A Hand Model’s Top Tips

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A Hand Model’s Top Tips featured image

My grandma always told me I had beautiful hands, so a few years back, I took a crack at parts modeling. Most of the modeling agencies I went to on go-sees assumed I was a bike messenger, but I actually ended up booking a lot of jobs. Today, if you buy an Orly French Manicure Kit, that’s me on the packaging.

For me, the hardest thing about being a hand model was not breaking a nail. I have the natural grace of a bull in a china shop. But there were things I’d do for my skin, nails and cuticles that helped my hands look their best, on and off the set.

A few nights before a shoot, I’d slather my hands with L’Occitane Hand Cream, and slip them into Bliss Glamour Gloves. I have no idea what these gloves are made of-they’re lined with some space-age polymer, and with the lotion, it feels a lot like that Halloween game where you put your hand into a bowl of “eyeballs” that’s actually peeled grapes. But after a few hours, my hands were as soft and line-free as a baby’s behind. (Extra perk: if I put the gloves on right after dinner, they reduced snacking-it’s tough to eat a cookie wearing Mickey Mouse gloves.) This softening trick also works with straight-up Vaseline and wrapping your mitts in Saran Wrap.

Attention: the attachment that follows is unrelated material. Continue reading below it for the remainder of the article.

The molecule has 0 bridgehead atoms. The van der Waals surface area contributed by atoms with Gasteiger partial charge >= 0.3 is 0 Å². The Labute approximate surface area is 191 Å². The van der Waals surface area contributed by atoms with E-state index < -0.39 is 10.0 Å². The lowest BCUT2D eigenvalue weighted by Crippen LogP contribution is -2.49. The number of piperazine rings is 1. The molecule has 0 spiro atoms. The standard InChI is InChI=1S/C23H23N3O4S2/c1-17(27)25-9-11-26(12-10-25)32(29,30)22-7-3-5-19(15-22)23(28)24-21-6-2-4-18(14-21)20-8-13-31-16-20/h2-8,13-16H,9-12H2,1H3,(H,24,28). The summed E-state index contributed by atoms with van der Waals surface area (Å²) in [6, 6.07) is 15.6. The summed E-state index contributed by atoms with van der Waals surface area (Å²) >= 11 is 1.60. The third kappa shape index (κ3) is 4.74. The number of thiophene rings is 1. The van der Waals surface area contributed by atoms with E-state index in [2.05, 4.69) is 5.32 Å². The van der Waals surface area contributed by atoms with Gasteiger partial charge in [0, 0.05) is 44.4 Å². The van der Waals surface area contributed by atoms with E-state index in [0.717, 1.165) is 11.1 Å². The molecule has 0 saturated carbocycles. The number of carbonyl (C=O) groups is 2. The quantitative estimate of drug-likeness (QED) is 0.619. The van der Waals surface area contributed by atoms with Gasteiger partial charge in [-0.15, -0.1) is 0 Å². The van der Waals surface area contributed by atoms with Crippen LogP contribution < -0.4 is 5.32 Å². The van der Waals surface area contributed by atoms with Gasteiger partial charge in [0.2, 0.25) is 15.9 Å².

As for nail preparation, I don’t subscribe to those expensive hair-and-nail vitamins; but whenever I remembered to take my generic vitamin E supplement, I always saw a difference in my nails-and hair and skin-in about a week.

A weekly manicure is a lot of upkeep and expense. Even during my main modeling days, I did my own nails a lot. In between professional visits, I would remove my nail polish and apply no fewer than three coats of Nailtiques Formula 2. Never leave your nails unprotected! If you’re not wearing nail polish or if you haven’t been to the salon in umpteen weeks, you shouldn’t leave the house without at least a couple coats of nail protein on your nails. In a pinch, use a top coat.

One of the worst things for your manicure is cleaning products, which can break down polish and make your nails prone to breaking and splitting. Even though housecleaning was never my strong suit, whenever I washed the dishes or cleaned the shower, I always wore rubber gloves.

On the set, the lights can really turn up the heat; and when you’re hot, it can make unsightly veins pop out. Even Photoshop can’t always help, so I would bring a bag of frozen peas to every shoot. In between takes, I’d stick my hand in the bag-the cold makes your veins contract and go away.

Carrie Jacobson’s lovely hands, above, have been seen in Clinique, Leica and Mercedes ads, on Orly products, and in Nails magazine. She is also a successful TV commercial producer. See more of her work at carrie-jacobson.com.

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